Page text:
Restoring rivers in Southwest Virginia
On an unseasonably chilly day in March, a team assembled from our offices across the Northeast and Southeast began taking down a decrepit dam that for years blocked the Middle Fork of the Holstom River. It would take four days to break apart the dam and extract the rubble. But by the end of the week, the river would be moving free again.
The dam was built in 1911 alongside an ice factory that shuttered more than forty years ago. In recent years, it’d become a public nuisance. By working with the local landowner and the town of Marion, the Service removed both the cinderblock factory structure as well as the dam.
For this project, we relied on the expertise of the Management Assistance Team–a highly efficient six-person Service team on retainer for projects across the nation. It’s one of the many ways that we are increasing our efficiency and saving resources.
By removing this dam, we anticipate the riverbed to return to its former, natural state. Aquatic species will then be able to move farther upstream, including fish like the endangered slender chub and yellowfin madtom. Freshwater mussels, traveling upstream with their fish hosts, will also be able to move back into the newly restored aquatic habitat.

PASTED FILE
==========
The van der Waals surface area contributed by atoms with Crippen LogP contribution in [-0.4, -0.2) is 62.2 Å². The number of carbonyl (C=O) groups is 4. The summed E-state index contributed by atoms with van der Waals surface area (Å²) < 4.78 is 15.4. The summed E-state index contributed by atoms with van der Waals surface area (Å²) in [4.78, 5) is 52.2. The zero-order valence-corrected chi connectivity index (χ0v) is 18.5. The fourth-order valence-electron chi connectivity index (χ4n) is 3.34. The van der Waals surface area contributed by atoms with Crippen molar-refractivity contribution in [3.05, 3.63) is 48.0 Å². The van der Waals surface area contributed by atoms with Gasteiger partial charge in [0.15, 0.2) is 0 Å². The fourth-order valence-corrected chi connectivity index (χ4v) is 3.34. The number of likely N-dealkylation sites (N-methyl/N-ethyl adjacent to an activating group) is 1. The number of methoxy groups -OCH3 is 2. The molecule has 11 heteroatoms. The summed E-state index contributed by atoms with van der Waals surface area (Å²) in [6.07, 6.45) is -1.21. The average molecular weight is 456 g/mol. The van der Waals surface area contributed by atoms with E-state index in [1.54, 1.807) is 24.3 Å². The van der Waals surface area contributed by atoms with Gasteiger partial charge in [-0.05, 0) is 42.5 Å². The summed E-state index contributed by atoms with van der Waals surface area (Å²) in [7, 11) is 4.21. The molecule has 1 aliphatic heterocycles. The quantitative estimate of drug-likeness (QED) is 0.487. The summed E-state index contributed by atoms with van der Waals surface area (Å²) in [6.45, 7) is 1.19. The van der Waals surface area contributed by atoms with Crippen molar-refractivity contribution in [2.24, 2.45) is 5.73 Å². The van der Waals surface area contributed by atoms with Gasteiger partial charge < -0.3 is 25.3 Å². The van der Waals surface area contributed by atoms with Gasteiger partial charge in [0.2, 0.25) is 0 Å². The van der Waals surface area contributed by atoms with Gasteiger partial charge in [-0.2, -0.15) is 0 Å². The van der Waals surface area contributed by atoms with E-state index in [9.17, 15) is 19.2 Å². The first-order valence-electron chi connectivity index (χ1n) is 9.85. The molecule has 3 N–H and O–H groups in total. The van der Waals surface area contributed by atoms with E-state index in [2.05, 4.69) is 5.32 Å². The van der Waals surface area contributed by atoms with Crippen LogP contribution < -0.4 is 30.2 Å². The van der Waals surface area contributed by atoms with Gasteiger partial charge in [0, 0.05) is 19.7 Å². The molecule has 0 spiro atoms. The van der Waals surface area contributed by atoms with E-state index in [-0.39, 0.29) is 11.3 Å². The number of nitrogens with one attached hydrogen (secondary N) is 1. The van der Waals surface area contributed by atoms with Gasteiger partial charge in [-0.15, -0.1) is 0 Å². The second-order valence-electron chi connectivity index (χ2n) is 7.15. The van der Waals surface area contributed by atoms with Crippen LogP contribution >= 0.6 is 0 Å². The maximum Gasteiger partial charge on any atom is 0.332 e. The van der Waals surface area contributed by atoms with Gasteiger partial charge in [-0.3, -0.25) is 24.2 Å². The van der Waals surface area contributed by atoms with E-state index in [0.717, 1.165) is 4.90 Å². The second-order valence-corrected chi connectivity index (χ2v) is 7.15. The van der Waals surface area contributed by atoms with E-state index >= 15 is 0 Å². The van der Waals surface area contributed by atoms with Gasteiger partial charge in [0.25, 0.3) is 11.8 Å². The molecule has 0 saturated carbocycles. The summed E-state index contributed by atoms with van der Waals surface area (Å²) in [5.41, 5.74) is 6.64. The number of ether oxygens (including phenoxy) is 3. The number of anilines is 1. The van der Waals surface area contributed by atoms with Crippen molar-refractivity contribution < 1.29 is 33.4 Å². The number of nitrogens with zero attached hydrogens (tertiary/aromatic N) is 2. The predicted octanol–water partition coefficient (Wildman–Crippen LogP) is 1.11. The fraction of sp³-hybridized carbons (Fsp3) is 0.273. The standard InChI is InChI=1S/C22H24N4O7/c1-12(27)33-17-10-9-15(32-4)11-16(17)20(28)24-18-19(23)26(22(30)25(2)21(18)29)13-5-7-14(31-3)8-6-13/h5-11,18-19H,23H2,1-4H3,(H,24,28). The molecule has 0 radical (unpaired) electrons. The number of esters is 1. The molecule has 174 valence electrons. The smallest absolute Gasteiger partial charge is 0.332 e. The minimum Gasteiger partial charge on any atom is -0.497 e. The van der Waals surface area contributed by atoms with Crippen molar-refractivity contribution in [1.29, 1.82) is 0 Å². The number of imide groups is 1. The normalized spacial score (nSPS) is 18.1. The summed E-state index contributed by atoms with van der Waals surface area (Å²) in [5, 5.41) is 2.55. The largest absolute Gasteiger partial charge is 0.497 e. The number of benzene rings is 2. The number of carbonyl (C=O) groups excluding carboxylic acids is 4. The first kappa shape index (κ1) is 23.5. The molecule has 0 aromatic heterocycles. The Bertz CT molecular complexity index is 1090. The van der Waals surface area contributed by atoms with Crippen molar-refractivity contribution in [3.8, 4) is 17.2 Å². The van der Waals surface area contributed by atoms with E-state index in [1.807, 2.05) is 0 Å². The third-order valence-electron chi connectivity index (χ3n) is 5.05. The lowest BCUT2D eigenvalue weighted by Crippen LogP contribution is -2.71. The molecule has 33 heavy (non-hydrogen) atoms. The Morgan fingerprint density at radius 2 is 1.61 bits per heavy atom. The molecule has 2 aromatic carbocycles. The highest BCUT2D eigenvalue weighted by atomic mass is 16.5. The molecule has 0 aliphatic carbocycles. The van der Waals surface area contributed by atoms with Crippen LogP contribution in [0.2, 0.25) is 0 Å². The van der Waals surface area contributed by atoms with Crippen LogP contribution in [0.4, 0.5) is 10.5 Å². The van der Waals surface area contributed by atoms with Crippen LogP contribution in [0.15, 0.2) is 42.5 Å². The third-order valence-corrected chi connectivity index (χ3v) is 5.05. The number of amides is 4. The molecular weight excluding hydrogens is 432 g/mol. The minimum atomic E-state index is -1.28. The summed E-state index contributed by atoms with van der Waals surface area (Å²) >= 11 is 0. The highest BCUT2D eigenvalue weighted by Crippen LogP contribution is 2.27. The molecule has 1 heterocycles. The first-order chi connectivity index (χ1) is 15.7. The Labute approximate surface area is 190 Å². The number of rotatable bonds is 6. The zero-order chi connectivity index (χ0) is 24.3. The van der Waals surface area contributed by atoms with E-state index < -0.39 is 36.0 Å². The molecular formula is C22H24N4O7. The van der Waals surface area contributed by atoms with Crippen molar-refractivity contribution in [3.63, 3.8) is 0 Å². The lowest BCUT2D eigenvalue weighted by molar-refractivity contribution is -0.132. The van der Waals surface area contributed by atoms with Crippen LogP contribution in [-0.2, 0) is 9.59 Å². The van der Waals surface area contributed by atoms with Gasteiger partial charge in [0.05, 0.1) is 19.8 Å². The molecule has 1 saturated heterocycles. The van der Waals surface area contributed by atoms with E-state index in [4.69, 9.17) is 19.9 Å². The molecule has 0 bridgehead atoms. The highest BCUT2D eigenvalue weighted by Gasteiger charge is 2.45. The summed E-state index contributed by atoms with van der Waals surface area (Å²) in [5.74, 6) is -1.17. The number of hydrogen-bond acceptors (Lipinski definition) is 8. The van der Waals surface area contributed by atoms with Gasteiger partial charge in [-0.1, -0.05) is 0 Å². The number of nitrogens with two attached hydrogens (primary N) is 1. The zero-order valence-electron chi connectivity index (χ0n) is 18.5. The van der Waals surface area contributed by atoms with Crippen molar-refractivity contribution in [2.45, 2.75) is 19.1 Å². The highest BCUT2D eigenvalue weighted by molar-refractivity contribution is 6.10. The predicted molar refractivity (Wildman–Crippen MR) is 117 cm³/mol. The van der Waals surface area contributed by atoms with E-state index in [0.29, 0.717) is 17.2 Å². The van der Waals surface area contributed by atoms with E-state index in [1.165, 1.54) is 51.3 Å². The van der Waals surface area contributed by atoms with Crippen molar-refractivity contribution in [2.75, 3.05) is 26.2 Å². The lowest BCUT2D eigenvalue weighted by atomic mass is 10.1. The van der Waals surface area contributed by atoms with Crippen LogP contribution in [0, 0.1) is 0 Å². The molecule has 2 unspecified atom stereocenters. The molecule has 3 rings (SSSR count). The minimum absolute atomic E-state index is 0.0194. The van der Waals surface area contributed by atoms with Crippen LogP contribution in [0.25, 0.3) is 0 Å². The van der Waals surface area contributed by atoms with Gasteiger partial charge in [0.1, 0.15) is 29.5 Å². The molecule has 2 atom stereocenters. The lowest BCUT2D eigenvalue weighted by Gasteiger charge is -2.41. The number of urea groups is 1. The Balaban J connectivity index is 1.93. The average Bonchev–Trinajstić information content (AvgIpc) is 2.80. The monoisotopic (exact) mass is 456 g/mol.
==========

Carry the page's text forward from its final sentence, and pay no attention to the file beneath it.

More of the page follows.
Removing the dam also opens up the river for people, too. Now, people that live near the river can recreate throughout the newly restored waterway, fishing and boating without having to worry about a damaged structure blocking the river.
Throughout the Upper Tennessee River basin, waterways have been polluted by industry or blocked by dams and or other structures. By restoring this and other rivers, our agency hopes to improve the ecosystem of the entire area.